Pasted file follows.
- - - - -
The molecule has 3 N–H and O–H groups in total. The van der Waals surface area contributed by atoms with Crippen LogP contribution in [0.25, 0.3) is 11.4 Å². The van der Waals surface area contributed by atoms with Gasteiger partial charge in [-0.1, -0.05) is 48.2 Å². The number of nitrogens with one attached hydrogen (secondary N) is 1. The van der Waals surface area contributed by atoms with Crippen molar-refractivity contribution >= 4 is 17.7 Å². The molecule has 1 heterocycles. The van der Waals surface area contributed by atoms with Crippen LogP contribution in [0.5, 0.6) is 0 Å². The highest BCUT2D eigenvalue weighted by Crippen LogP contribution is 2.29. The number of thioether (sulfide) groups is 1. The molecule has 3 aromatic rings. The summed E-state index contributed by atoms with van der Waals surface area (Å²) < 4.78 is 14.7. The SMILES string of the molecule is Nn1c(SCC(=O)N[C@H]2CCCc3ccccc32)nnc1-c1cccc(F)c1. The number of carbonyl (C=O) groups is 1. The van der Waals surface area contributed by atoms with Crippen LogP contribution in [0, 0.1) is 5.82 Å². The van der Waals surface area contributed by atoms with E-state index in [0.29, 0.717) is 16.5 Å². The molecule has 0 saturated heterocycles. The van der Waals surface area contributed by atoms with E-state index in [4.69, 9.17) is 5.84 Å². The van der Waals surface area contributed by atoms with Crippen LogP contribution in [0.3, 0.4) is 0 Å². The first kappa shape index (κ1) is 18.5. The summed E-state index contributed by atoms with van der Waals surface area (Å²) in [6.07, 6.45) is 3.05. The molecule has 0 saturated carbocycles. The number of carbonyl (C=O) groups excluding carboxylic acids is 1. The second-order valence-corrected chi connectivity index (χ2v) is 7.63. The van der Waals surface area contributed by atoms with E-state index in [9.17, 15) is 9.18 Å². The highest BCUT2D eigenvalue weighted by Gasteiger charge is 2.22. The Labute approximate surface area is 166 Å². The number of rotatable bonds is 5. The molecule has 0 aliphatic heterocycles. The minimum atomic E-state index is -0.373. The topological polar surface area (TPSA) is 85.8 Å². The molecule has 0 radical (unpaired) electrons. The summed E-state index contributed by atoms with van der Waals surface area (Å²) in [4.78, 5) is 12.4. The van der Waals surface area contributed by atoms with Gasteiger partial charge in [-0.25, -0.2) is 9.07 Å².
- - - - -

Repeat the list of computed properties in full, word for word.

The molecule has 3 N–H and O–H groups in total. The van der Waals surface area contributed by atoms with Crippen LogP contribution in [0.25, 0.3) is 11.4 Å². The van der Waals surface area contributed by atoms with Gasteiger partial charge in [-0.1, -0.05) is 48.2 Å². The number of nitrogens with one attached hydrogen (secondary N) is 1. The van der Waals surface area contributed by atoms with Crippen molar-refractivity contribution >= 4 is 17.7 Å². The molecule has 1 heterocycles. The van der Waals surface area contributed by atoms with Crippen LogP contribution in [0.5, 0.6) is 0 Å². The highest BCUT2D eigenvalue weighted by Crippen LogP contribution is 2.29. The number of thioether (sulfide) groups is 1. The molecule has 3 aromatic rings. The summed E-state index contributed by atoms with van der Waals surface area (Å²) < 4.78 is 14.7. The SMILES string of the molecule is Nn1c(SCC(=O)N[C@H]2CCCc3ccccc32)nnc1-c1cccc(F)c1. The number of carbonyl (C=O) groups is 1. The van der Waals surface area contributed by atoms with Crippen LogP contribution in [0, 0.1) is 5.82 Å². The van der Waals surface area contributed by atoms with E-state index in [0.29, 0.717) is 16.5 Å². The molecule has 0 saturated heterocycles. The van der Waals surface area contributed by atoms with E-state index in [4.69, 9.17) is 5.84 Å². The van der Waals surface area contributed by atoms with Crippen LogP contribution in [0.3, 0.4) is 0 Å². The first kappa shape index (κ1) is 18.5. The summed E-state index contributed by atoms with van der Waals surface area (Å²) in [6.07, 6.45) is 3.05. The molecule has 0 saturated carbocycles. The number of carbonyl (C=O) groups excluding carboxylic acids is 1. The second-order valence-corrected chi connectivity index (χ2v) is 7.63. The van der Waals surface area contributed by atoms with E-state index in [9.17, 15) is 9.18 Å². The highest BCUT2D eigenvalue weighted by Gasteiger charge is 2.22. The Labute approximate surface area is 166 Å². The number of rotatable bonds is 5. The molecule has 0 aliphatic heterocycles. The minimum atomic E-state index is -0.373. The topological polar surface area (TPSA) is 85.8 Å². The molecule has 0 radical (unpaired) electrons. The summed E-state index contributed by atoms with van der Waals surface area (Å²) in [4.78, 5) is 12.4. The van der Waals surface area contributed by atoms with Gasteiger partial charge in [-0.25, -0.2) is 9.07 Å².